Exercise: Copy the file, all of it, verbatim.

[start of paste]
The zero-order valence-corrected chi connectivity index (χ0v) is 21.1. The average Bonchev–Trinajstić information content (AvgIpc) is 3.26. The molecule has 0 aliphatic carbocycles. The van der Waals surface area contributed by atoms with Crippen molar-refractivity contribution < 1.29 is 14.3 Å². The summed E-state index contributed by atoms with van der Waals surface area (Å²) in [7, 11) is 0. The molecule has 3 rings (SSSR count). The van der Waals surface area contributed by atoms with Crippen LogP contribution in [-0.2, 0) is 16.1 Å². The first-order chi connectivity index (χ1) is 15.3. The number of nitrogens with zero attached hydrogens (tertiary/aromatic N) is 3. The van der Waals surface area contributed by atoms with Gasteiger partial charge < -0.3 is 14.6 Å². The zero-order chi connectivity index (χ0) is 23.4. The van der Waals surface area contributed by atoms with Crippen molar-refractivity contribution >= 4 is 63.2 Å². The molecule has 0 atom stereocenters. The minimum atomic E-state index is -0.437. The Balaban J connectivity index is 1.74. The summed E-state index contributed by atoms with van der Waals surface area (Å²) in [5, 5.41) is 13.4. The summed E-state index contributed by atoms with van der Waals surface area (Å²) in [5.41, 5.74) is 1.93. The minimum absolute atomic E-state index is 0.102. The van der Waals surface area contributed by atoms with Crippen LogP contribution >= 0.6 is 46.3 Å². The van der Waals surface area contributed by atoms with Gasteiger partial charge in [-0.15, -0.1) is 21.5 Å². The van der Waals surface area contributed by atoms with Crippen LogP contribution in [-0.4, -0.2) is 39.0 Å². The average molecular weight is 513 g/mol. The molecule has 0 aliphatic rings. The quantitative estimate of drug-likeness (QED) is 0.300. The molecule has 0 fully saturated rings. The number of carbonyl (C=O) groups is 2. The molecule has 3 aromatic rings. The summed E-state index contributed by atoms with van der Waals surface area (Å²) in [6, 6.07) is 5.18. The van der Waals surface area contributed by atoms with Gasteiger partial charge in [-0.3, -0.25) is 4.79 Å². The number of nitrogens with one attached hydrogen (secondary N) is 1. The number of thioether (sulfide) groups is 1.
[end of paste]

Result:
The zero-order valence-corrected chi connectivity index (χ0v) is 21.1. The average Bonchev–Trinajstić information content (AvgIpc) is 3.26. The molecule has 0 aliphatic carbocycles. The van der Waals surface area contributed by atoms with Crippen molar-refractivity contribution < 1.29 is 14.3 Å². The summed E-state index contributed by atoms with van der Waals surface area (Å²) in [7, 11) is 0. The molecule has 3 rings (SSSR count). The van der Waals surface area contributed by atoms with Crippen LogP contribution in [-0.2, 0) is 16.1 Å². The first-order chi connectivity index (χ1) is 15.3. The number of nitrogens with zero attached hydrogens (tertiary/aromatic N) is 3. The van der Waals surface area contributed by atoms with Gasteiger partial charge < -0.3 is 14.6 Å². The zero-order chi connectivity index (χ0) is 23.4. The van der Waals surface area contributed by atoms with Crippen molar-refractivity contribution >= 4 is 63.2 Å². The molecule has 0 atom stereocenters. The minimum atomic E-state index is -0.437. The Balaban J connectivity index is 1.74. The summed E-state index contributed by atoms with van der Waals surface area (Å²) in [5, 5.41) is 13.4. The summed E-state index contributed by atoms with van der Waals surface area (Å²) in [5.41, 5.74) is 1.93. The minimum absolute atomic E-state index is 0.102. The van der Waals surface area contributed by atoms with Crippen LogP contribution >= 0.6 is 46.3 Å². The van der Waals surface area contributed by atoms with Gasteiger partial charge in [-0.15, -0.1) is 21.5 Å². The van der Waals surface area contributed by atoms with Crippen LogP contribution in [-0.4, -0.2) is 39.0 Å². The average molecular weight is 513 g/mol. The molecule has 0 aliphatic rings. The quantitative estimate of drug-likeness (QED) is 0.300. The molecule has 0 fully saturated rings. The number of carbonyl (C=O) groups is 2. The molecule has 3 aromatic rings. The summed E-state index contributed by atoms with van der Waals surface area (Å²) in [6, 6.07) is 5.18. The van der Waals surface area contributed by atoms with Gasteiger partial charge in [-0.3, -0.25) is 4.79 Å². The number of nitrogens with one attached hydrogen (secondary N) is 1. The number of thioether (sulfide) groups is 1.